Needless to say, India has produced great scientists (Hindu and otherwise) who have done great work: Bose, Raman, Chandrasekhar, Ramanujan, Khorana and many more. But the country’s scientific record is dishonored and mocked by this sort of thing. There are many prominent Indian researchers speaking out against these idiotic statements, and I support them wholeheartedly. Science in general is dishonored by attempting to impose nationalist or religious criteria on top of its underlying principles. Those principles? To find out the truth about the natural world, to validate it by careful and repeated experiment, to build on that knowledge wherever it may lead. To understand physical reality, in other words, to work with it as it is and not to play games by believing only what it makes us feel good to believe.

65 comments on “India’s Disgrace”

  1. John Wayne says:

    There is a bunch of SciFi out there wherein some of the players are governments that support a fundamentalist religious position. I always thought that this was a cute way of presenting antagonists and drama to a situation without vilifying an entire race, country, ethnic group, robots, etc. Unfortunately, the last few years have shown that this can happen. Easily. It may be the default status of humanity.

  2. loupgarous says:

    Evolution takes some strange pathways. In Soviet Russia’s case, it retarded their entire biological warfare program while Trofim Lysenko’s theories were state-mandated dogma and the teaching of actual genetics was officially punishable ideological heresy.

    In fact, the commissars nearly divested the Soviet nuclear weapons program of one of its brightest theoreticians, who flatly refused to nod meekly and sign his agreement with Lysenkoism. Igor Kurchatov had to call his ultimate boss, Lavrentiy Beria, and plead to keep his young protegé with the program. It wasn’t an easy task – Beria asked “How badly do you need him?” before sighing and telling the party boys to get lost… that one time.

    1. aairfccha says:

      Never mind the biowaepons, Lysenkoism was also a bit of a disaster in general.

      1. loupgarous says:

        Biowarfare was a priority funding target for Soviet science (at least until Stalin gave most of the rubles to his nuclear program in the late ’40s), so it was particularly telling that his BW program was reduced to really phenotypic testing, rummaging through sewers for rats with virulent strains of what was then called pasteurella pestis (the great rectification of names to Yersinia pestis happened when I was a senior in high school, and I used the old name through college).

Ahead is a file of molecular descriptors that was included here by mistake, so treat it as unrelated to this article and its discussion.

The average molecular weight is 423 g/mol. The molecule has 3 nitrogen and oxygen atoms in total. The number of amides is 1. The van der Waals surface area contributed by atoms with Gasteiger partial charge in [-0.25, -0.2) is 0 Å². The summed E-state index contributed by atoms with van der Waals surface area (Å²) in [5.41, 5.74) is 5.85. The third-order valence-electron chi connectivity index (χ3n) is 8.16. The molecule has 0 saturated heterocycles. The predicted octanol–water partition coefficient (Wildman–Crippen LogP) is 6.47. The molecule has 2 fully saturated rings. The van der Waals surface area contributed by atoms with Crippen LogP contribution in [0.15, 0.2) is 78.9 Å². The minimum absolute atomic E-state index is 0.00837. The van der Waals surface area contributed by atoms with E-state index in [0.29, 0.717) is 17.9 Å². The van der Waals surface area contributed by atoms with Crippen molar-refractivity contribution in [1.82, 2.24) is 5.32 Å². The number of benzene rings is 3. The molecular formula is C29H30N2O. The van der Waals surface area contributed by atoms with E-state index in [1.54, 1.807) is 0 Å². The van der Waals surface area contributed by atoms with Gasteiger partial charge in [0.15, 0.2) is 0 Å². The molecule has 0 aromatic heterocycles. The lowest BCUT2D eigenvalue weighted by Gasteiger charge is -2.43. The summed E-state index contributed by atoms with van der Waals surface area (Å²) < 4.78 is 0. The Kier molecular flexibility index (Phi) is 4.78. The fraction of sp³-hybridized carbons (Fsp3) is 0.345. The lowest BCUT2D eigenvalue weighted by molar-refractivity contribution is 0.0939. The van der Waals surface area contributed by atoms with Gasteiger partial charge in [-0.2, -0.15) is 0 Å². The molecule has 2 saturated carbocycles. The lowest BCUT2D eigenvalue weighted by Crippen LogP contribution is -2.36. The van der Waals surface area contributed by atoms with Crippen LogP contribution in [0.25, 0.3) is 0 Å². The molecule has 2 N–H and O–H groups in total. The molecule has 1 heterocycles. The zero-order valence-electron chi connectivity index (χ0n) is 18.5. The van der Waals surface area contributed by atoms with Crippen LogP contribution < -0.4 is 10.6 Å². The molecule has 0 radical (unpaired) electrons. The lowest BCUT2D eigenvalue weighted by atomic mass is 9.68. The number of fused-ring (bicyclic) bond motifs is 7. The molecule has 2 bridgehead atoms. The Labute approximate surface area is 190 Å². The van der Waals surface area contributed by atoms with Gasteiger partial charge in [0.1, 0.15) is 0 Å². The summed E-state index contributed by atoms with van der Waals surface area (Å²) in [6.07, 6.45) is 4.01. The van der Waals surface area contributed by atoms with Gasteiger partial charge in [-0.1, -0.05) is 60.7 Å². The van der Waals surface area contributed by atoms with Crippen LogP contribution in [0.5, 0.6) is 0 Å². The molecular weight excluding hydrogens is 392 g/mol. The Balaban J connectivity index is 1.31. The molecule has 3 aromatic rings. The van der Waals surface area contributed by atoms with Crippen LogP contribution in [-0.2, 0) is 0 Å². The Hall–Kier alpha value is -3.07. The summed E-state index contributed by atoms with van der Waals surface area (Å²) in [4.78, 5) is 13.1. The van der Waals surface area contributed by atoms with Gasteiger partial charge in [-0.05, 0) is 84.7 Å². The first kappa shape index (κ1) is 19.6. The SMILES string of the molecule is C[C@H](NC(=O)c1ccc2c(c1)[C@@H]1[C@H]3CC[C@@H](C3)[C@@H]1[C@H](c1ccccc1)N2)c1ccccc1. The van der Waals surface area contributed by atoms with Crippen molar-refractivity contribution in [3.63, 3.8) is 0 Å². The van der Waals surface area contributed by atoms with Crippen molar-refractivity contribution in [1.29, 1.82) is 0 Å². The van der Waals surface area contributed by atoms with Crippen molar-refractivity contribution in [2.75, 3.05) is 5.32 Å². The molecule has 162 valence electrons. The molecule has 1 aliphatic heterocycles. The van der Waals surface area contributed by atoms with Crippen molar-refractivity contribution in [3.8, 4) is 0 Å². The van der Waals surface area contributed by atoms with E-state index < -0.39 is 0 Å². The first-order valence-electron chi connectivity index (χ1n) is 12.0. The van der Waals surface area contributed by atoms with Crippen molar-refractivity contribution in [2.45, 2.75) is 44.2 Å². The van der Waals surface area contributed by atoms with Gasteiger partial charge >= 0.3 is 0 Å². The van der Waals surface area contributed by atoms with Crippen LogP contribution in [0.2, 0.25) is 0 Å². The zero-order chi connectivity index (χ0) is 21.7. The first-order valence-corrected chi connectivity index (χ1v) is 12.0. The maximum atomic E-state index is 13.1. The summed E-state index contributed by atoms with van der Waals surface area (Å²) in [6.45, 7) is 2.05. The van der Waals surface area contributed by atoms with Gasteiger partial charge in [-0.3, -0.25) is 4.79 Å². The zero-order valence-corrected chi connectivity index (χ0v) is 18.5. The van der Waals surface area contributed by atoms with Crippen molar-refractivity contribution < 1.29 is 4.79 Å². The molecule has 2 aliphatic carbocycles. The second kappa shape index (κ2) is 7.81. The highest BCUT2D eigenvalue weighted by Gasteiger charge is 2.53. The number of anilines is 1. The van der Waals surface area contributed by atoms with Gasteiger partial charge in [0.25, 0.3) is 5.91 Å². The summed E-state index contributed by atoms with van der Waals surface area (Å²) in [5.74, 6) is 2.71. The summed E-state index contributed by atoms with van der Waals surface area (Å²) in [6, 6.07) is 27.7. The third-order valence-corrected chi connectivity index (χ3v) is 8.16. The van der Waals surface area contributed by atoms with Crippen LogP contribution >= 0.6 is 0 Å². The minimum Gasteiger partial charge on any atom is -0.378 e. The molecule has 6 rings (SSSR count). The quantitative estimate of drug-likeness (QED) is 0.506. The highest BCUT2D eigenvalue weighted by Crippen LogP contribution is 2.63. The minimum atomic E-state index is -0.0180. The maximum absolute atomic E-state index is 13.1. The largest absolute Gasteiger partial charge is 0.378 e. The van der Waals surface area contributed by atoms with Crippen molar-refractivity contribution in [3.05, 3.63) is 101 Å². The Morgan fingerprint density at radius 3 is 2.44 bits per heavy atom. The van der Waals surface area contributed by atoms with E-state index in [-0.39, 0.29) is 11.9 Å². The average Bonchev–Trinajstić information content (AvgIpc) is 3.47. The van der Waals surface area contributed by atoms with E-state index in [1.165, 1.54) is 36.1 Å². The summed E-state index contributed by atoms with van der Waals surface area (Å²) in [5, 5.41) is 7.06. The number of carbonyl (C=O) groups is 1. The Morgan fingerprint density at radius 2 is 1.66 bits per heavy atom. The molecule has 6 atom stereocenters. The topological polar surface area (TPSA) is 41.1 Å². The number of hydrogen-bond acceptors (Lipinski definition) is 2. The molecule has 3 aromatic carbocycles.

Part of that was pas de mieux because of Lysenko’s stranglehold on Soviet biology, and why I singled it out. Of course, it entirely screwed up Soviet agriculture and microbiology in general with more significant results for the tovarichii. It doesn’t seem to be until after Sinsheimer’s group published their first recombinant DNA paper that the Soviets really got their asses in gear in innovative BW, though. Brezhnev had just signed the Biological Warfare Convention when secretly, the Soviet Union had set up Biopreparat (which used genetics of every kind, including recombinant techniques).

  3. Anon says:

    The good news is that the rest of the country is laughing at them…laughter and ridicule is the best antidote for such puffery. Part of these outlandish claims are due to the “Wounded Civilization” syndrome alluded to by Naipaul…trying to hearken back to a golden age (Brexit invokes similar imagery of a lost, glittering past…). The problem will be fixed by the next national election

    1. arvi says:

      I am afraid not. In fact, it may accentuate further after general elections.

      1. loupgarous says:

        The “lost, glittering past” of India before the East India Company showed up was war between Muslims and Hindus, and if you read the Mahabharata, between Hindus and Hindus for millenia.